Wednesday, January 18, 2017

Signs of Spring

HAHAHA, j/k. More like, a suggestion that winter might conceivably not last forever: we've already scheduled the first raku workshop of the season. It's happening Saturday, June 3rd.

Participants should bring 5-8 mid sized pieces - please no ginormous items, or beads or buttons, or anything else so tiny I can't get ahold of it with tongs! Ware should be of a claybody with a little grog in it, or else a high grolleg porcelain; ask when you register if you aren't sure your claybody is appropriate for raku. Items should be bisqued between ^08-05. (Too high and they aren't going to get the deep carbon black on the unglazed areas that is characteristic of American raku.) Students should wear long pants, cotton clothing, and closed toed shoes.

My classes will begin rakuing much earlier, of course - possibly as early as April. But if you aren't one of my students, and you'd like to try raku, or you've already tried it & can hardly wait to fire it up again, you can register now at Portland Pottery, 207-772-4334.

Monday, January 16, 2017

15 Mugs, Plus a Few

It's early, but not too early, to be preparing for Mug Season. This, you may recall, is an April fundraiser by the Central Maine Clay Artists group, my muddy buddies. Coffee shops around central Maine carry our mugs for sale (at the low, low price of $18) and offer a free cup of coffee to patrons who purchase them. Half of the price reimburses the artists, and half goes to support local arts education programs.

Because it is such a low, low price, I use this event to indulge my rare impulse to make simpler mugs*, with little or no stamping or slip trailing or sprigs; few curliques or geegaws of any kind. It's good and refreshing and but spurs me on to even more elaborate geegaws when I have finished.

Speaking of curliques and geegaws, have you seen my stairs? I may or may not be finished with that project, but either way lived up to my mantra: Why do when you can overdo?

On a gloomier note, as of yesterday, a new item has been added to my weekly to-do list: a job search. Right this second I am not super intense about it, but I need to get an idea what's out there, because it seems Congress and the incoming administration are moving forward with their plan to strip self-employed people of our health insurance. I'd be less worried about this if they had any plan at all to replace it, but so far all they've offered is Health Savings Accounts, which is just saving your own money to pay your medical bills. When my father had cancer, his bills would have been well over a million dollars, except that he had insurance. HSAs are tax-free, so they'll be super helpful for the sort of person who has hundreds of thousands of dollars to put away for a rainy day. I don't know about you guys but I was thrilled when my savings reached one thousand, striving as hard as I could. So an HSA is not gonna be much help to me. An office gig might be in my future.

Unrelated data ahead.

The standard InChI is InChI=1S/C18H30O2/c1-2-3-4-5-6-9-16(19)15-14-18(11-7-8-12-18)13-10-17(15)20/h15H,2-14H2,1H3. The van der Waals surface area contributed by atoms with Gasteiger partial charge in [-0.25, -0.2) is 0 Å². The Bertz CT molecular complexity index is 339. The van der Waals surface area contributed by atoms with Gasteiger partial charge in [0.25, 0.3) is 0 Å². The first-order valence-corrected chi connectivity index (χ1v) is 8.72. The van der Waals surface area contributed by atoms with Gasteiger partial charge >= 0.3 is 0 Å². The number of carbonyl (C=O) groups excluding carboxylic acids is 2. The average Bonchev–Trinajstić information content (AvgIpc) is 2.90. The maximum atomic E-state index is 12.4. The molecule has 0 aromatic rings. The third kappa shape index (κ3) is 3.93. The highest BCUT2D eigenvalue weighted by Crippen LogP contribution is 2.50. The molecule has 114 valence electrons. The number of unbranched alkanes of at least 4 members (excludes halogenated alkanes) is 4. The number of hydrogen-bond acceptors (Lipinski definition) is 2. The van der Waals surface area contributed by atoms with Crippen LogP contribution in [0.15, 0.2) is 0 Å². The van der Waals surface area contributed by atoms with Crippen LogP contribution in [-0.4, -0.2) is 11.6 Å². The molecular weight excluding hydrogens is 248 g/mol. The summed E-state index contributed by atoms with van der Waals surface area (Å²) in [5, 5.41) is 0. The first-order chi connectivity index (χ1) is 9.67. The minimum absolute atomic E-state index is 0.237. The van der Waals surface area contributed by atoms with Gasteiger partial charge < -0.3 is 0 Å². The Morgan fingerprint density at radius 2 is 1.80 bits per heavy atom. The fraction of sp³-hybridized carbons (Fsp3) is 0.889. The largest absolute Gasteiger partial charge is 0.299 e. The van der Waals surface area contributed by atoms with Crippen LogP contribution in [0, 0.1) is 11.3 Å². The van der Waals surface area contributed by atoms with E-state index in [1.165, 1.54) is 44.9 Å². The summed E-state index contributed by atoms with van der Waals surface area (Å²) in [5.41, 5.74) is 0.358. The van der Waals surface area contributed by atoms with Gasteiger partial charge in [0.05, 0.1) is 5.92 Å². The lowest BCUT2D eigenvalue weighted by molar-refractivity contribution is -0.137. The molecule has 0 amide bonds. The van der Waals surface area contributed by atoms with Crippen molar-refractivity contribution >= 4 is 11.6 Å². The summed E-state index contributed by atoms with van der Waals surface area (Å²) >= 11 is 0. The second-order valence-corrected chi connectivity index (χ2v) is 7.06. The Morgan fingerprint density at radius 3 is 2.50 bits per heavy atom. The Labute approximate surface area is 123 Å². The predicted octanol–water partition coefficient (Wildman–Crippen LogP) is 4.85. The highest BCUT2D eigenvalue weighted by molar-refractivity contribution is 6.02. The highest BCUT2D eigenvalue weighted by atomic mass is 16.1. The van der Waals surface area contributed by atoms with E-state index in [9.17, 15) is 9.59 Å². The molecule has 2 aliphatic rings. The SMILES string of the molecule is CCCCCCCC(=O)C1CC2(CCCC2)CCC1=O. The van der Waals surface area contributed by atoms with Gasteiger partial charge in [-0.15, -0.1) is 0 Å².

I feel sort of guilty about this, because it seems like, if it comes to it, I'll be taking someone else's job - maybe someone who doesn't have the skills to create their own job, like I do. I hate that: in order for me to be okay, I might have to push someone else down. But I'm not sure what else to do. Don't know if God listens to doubting heathens but I'm praying just in case, that someone in charge gets ahold of some wisdom.

A bit of wisdom never comes amiss.

Ugh, didn't mean to be a downer (thinking of changing the name of the blog to Lori's Pottery & Depression!) For today the sun is shining, I'm at my wheel, it's a good world where good things can still happen.

*Batteries are dead in my camera - will post photos later, after the mugs get handles.

Friday, January 13, 2017

Finally Finished!